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Aldermen spar over plans for downtown roundabout




The tone of Tuesday's Starkville Board of Aldermen meeting was set early after discussion of a proposed roundabout by First Baptist Church was removed from the agenda. 


The roundabout was challenged by Ward 6 alderman Roy A. Perkins, Ward 3 alderman Eric Parker and Ward 7 alderman Henry Vaughn, with the discussion deteriorating into personal criticisms and criticism of the board. Eventually, the board voted unanimously to take the item off the agenda. 


Perkins made the original motion to remove the item from the agenda, pointing to the Planning and Zoning Commission's decision to table FBC's request as the reason he wanted it removed. Perkins said he wanted the request to follow proper procedure. 


The Planning and Zoning Commission held a public hearing for FBC Starkville in early November and reviewed plans for the roundabout, which would be located at the intersection of Lafayette and Lampkin streets. The matter was tabled.  


"Once the matter was tabled before the Planning and Zoning Commission, then that leaves it as their property; they have not relinquished authority," Perkins said. "We will debate the merits of the matter when it gets here, after a recommendation has been made." 


Though not objecting to the removal of the agenda item, Parker said he thought the matter in front of the Planning and Zoning Commission was a zoning issue, while the matter on the board agenda concerned street engineering. 


"I am not against taking it off the agenda," Parker assured the board. "But we are just putting someone on a path and then shooting them down again. You know, this item has been on the agenda since Friday. We put every hurdle in the world in front of people." 


But city attorney Chris Latimer sided with Perkins. 


"I thought the matters were too intertwined," Latimer said. 


Things went briefly off course when Perkins and Vaughn become noticeably perturbed by even the attempt to question the item's removal. The board tries to grant "special exceptions" for certain projects, according to Perkins, who said Parker was trying to split hairs by separating the two issues with the roundabout.  


Vaughn said he felt the board was continually trying to set itself up for a lawsuit with the way it has dealt with certain projects. He then turned his attention to Parker. 


"By law, any time construction or development issues come up, Eric Parker should excuse himself," Vaughn said, noting Parker's work as a contractor.  


Latimer said he had talked privately with Parker about any conflicts of interest related to his occupation.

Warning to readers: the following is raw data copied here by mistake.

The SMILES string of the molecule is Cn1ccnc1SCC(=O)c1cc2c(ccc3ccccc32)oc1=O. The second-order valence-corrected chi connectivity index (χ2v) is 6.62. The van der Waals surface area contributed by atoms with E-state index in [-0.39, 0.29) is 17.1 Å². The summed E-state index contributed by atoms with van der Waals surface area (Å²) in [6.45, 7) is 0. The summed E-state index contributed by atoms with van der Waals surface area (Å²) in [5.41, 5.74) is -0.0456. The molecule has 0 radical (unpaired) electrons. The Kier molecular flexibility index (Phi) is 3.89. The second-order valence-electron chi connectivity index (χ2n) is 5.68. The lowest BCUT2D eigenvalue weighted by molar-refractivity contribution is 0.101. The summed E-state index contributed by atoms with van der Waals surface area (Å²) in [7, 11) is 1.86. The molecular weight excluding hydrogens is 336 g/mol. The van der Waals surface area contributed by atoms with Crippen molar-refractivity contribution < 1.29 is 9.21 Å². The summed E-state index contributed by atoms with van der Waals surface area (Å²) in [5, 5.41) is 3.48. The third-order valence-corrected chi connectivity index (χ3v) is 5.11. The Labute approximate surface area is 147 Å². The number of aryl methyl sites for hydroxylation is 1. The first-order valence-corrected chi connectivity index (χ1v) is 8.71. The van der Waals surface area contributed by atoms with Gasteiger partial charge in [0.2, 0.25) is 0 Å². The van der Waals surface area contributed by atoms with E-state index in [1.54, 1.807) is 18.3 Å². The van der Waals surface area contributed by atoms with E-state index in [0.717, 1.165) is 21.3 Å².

During the citizen comment period, Gerry Emison, chairman of the Planning and Zoning Commission, thanked the board for its decision to remove FBC's proposal and allowing the issue to go forward with full consideration. 


Despite the tense atmosphere, the board did manage to pass some measures, including funding to help with a Mississippi Department of Transportation project on Highway 182. 


The board will allot up to $20,000 for the project, which will remedy a drainage problem near the entrance of Peter's Rock Temple Church. The city funds will be directed from its storm drainage budget.  


The approval of the assistance to MDOT brought its own debate as well but eventually passed 5-1, with Ward 2 alderman Sandra Sistrunk abstaining. Ward 1 alderman Ben Carver voted against the proposal.  


The major concerns came from Perkins, Sistrunk and Ward 5 alderman Jeremiah Dumas, who all had questions as to the timing, reasoning and potential funding behind the project. 


After Starkville Mayor Parker Wiseman addressed each of the issues, Vaughn made a motion to approve the item as is, but Dumas followed up with a motion to approve the item with the money to be taken from the city's ending fund balance. Sistrunk admitted quickly that if the motion was presented with Dumas' amendment, she would have to vote against it. The board then collectively decided to go back to Vaughn's original motion, which it approved.  


In other action, the board also approved the restructuring of the building, codes and planning department. The changes came from chief administrative officer Lynn Spruill. 


The proposal passed 4-3, with Carver, Perkins and Vaughn voting against the measure.




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